Anyone who follows the headlines knows that sexual trauma happens often and close to home. Given the intense media focus on the case in Steubenville, Ohio, where two teenage boys were recently found delinquent (guilty) of raping a teenage girl, it is imperative that we use this horrific incident as an opportunity to educate our community about sexual trauma, and collectively work to prevent it in our community.

As the executive director of STAR (Baton Rouge’s Sexual Trauma Awareness & Response Center), I know that what happened in Steubenville happens in every community, including ours. We just don’t hear about it because victims are often too ashamed and intimidated to speak out. I know that most victims of rape and other forms of sexual trauma never talk about it or report it to police. I know that about one in five Louisiana women and one in 71 men are rape survivors. I know that the 500 people who seek support each year from STAR, which serves East Baton Rouge and the surrounding six parishes, are a small minority of the estimated 40,000 adult victims living in East Baton Rouge Parish alone.

Even so, awareness of sexual trauma and the devastating effects on individuals and communities has never been greater. Social media and nonstop news are calling unparalleled attention to the injustice of sexual trauma, as seen recently with high-profile incidents in Steubenville, India, and Penn State. This media attention helps empower survivors of sexual trauma to come forward and find support on the path to recovery.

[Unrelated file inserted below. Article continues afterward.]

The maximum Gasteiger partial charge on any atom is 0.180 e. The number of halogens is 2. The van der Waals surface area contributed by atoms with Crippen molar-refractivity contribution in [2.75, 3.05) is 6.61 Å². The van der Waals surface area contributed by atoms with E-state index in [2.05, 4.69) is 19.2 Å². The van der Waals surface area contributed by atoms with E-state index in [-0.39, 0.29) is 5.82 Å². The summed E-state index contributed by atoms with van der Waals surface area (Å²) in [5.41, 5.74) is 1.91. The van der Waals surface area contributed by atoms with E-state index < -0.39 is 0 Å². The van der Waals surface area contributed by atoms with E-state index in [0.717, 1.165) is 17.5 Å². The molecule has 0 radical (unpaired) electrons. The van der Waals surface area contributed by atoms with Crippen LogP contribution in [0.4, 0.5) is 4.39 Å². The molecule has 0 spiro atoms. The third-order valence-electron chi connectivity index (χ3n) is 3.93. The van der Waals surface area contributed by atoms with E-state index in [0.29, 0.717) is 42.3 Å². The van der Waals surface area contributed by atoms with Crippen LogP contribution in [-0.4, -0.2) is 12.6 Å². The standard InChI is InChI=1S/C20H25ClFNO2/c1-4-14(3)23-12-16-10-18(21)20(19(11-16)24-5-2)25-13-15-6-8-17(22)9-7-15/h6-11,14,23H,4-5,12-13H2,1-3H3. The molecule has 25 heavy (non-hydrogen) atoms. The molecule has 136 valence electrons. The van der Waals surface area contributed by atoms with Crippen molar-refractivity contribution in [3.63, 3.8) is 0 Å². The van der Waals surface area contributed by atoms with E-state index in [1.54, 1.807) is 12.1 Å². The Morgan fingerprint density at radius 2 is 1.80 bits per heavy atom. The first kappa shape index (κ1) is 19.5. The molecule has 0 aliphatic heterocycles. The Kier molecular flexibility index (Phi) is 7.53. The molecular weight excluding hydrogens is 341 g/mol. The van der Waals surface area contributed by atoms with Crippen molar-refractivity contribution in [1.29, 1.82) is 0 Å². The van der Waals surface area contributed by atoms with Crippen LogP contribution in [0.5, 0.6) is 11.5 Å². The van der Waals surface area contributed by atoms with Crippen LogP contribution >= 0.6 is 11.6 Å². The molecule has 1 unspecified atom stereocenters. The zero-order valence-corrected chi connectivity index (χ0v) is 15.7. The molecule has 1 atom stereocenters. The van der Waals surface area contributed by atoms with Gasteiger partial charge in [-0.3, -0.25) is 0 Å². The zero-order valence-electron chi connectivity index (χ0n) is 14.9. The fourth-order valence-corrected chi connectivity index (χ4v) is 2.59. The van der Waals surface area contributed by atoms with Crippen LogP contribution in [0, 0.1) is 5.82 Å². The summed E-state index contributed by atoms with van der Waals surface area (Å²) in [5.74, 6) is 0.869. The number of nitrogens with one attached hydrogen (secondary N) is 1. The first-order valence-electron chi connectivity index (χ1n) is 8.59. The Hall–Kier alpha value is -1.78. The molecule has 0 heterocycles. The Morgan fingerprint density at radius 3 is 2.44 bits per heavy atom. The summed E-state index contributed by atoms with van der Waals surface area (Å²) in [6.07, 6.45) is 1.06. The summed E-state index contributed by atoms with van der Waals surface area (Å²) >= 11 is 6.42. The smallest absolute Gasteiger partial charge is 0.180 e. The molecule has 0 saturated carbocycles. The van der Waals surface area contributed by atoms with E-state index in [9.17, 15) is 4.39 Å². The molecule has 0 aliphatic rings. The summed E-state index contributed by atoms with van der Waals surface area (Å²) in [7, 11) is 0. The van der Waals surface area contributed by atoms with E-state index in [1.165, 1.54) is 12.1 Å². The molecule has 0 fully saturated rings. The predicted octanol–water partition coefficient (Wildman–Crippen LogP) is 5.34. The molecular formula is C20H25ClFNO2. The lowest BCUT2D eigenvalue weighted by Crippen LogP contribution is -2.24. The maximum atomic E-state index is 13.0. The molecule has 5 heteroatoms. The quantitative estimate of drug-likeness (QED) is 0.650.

April is National Sexual Assault Awareness Month, and Baton Rouge is one of the communities standing up for sexual trauma prevention by proclaiming “It’s time ... to talk about it.” Just last week, Mayor Kip Holden proclaimed April as Sexual Assault Awareness Month in East Baton Rouge Parish. STAR has several events planned for April, such as a child-abuse prevention workshop, a women’s self-defense seminar and an opportunity for businesses and organizations to get involved in spreading our message of prevention.

Sexual trauma is a community issue. That’s why we need everyone involved to eliminate this as a social problem Everyone should visit to learn more about this month’s events and about the work that STAR does on a daily basis to prevent and respond to our community’s incidences of sexual trauma.

Racheal Hebert

executive director, STAR

Baton Rouge